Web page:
Is Chumming for Sharks Keeping Them Closer to Home?
Everyone has a “happy place,” that special somewhere that comforts and soothes him or her. For Kaia Tombak, a conservation biologist and National Geographic grantee, that happy place is underwater and surrounded by sharks.
“It feels a little bit like being transported into a different world … Sometimes it’s just a big wide blue open beautiful place where you have to go out to find things … and sometimes there’s something right there,” says Tombak, describing the Aliwal Shoal marine protected area off the coast of South Africa.
Aliwal Shoal is home to a bustling tourism industry, and chumming for sharks is one of the main attractions. “About two thousand tourists are doing this every year,” Tombak says. “And the locals have noticed some changes in shark populations over time.” She’s interested in finding out if the extra food is affecting sharks’ migration patterns and, specifically, if larger sharks are migrating less due to the abundance of free handouts.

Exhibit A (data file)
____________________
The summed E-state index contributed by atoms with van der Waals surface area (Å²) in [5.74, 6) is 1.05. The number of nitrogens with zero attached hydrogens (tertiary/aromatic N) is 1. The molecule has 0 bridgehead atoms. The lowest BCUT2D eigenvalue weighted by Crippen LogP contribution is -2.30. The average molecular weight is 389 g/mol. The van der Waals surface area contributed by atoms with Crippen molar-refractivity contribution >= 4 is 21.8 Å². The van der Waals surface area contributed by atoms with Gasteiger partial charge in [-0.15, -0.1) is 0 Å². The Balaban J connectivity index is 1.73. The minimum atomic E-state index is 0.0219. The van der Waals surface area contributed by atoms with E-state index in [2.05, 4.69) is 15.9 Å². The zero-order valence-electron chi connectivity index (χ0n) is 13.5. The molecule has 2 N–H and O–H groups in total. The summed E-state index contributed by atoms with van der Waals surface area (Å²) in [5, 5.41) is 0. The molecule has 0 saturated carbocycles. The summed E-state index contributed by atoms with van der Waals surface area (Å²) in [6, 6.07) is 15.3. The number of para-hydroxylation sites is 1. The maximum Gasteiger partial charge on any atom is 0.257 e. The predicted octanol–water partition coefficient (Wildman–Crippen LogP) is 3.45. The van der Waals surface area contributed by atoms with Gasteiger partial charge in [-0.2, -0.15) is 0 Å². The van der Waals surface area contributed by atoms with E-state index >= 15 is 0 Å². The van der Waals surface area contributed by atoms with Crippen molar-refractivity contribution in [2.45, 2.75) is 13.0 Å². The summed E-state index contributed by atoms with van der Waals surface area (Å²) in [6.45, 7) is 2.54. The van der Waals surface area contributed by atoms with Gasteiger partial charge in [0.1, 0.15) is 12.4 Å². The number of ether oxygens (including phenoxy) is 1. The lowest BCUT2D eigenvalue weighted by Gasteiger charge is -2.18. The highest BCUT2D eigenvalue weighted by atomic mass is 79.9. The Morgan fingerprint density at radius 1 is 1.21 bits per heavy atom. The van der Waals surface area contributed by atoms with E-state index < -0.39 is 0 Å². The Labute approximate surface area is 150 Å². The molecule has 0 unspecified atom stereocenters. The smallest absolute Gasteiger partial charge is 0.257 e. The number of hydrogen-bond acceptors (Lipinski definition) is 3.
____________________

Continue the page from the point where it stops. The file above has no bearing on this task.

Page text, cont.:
Learning about the behaviors of sharks helps scientists understand and protect the entire ocean. “Sharks are apex predators, they’re at the top of the food chain. Without sharks, other components of the ecosystem fall apart,” says Tombak.
When Tombak conducts her research she is face-to-face with sharks and she loves it. They’re “a bit curious but they’re shy,” she says. “If you’re looking at them, they get sort of scared off.” In a time of culls and alarming media portrayals of sharks, Tombak hopes her work will help paint a more balanced picture of these misunderstood predators. “They’re something that are really worth saving. Because they’re not these terrifying monsters.”
Hear Tombak talk more about how chumming is affecting sharks in Aliwal Shoal in her National Geographic Weekend radio interview.